Looking to spice up your studio shots? The photographers at Shootr have put together a few concepts for your next photo shoot using things you’re likely to find lying around your house:

1. Foil Backdrop

Start out by taking out a few sheets of aluminum foil and crinkling them up. Wrap each sheet along a stand and let them drape down next to one another. Bring down your depth of field and pose your model in front of the foil. You’ll find that this creates a bright, shimmery backdrop that will make your model shine!

Using aluminum foil as backdrop

Foil Backdrop

2. Foil Scrap Bokeh

Even if you’re running low on aluminum foil, it can still be of use. Rip scraps apart to create small aluminum flakes. Then, with the help of an assistant, toss the aluminum scraps into the foreground. The result will be silvery, shiny bokeh that beautifully frames your subject.

Using scrap foil as bokeh

Foil Bokeh

3. LED Lights

You can also easily bring bokeh into a scene with the help of LED lights. Drape string lights across a bar held up with two studio stands, then position your model behind the lights. Experiment with different colors and sizes to create different looks for your images.

Bringing LED lights to foreground

Foreground LEDs

4. DIY Cinematic Snoot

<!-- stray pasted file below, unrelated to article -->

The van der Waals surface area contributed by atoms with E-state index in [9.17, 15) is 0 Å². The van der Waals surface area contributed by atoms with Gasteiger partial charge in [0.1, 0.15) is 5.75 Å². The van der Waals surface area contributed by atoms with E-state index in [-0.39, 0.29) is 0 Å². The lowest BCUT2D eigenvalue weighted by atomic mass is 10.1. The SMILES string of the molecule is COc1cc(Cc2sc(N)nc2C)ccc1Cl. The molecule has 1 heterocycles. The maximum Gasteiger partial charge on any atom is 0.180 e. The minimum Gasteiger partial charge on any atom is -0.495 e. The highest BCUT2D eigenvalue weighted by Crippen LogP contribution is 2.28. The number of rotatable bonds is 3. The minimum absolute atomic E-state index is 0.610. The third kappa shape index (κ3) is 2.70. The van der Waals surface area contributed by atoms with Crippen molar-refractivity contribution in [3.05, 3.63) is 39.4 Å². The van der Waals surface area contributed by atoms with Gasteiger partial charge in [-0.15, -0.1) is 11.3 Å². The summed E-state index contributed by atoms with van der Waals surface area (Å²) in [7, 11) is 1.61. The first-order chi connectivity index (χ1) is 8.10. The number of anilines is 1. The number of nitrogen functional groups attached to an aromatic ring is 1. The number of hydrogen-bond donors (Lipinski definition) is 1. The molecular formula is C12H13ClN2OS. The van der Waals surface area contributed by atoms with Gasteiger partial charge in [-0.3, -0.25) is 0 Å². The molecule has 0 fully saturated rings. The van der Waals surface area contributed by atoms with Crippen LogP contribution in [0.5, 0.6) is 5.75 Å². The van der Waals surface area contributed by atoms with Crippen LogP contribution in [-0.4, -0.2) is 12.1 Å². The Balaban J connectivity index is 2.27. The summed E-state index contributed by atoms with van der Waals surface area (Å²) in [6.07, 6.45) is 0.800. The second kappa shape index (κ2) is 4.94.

Snoot attached to external flash

DIY Snoot

A snoot is a tube that fits around a studio light to create a more directional, controlled radius of illumination. Often times, cinematic snoots are employed on the sets of professional photo sets and film studios. However, making one of your own can be as simple as fitting a few pieces of foam core together around a portable flash.

5. Faux Window Pane

Light shining through faux window

Faux Window

Want to give a standard set a bit more of a personality? You can do so by creating a sense of place within an image. This can be done by taking a fitted piece of foam core and cutting out rectangles to create window panes. When you shine light through it, it will create a rather convincing shadow of a window just outside of the composition.

6. Water Spray Texture

water sprayed in portrait

Water Spray Texture

When all else fails, simply bringing in water can have a huge impact on the look and feel of your photographs. If you have an assistant squirt a spray bottle into the foreground, small droplets of water will catch the light. This will create a more textured look and feel to your photographs.

Do you have any other creative portrait ideas using household objects?

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Article source: PictureCorrect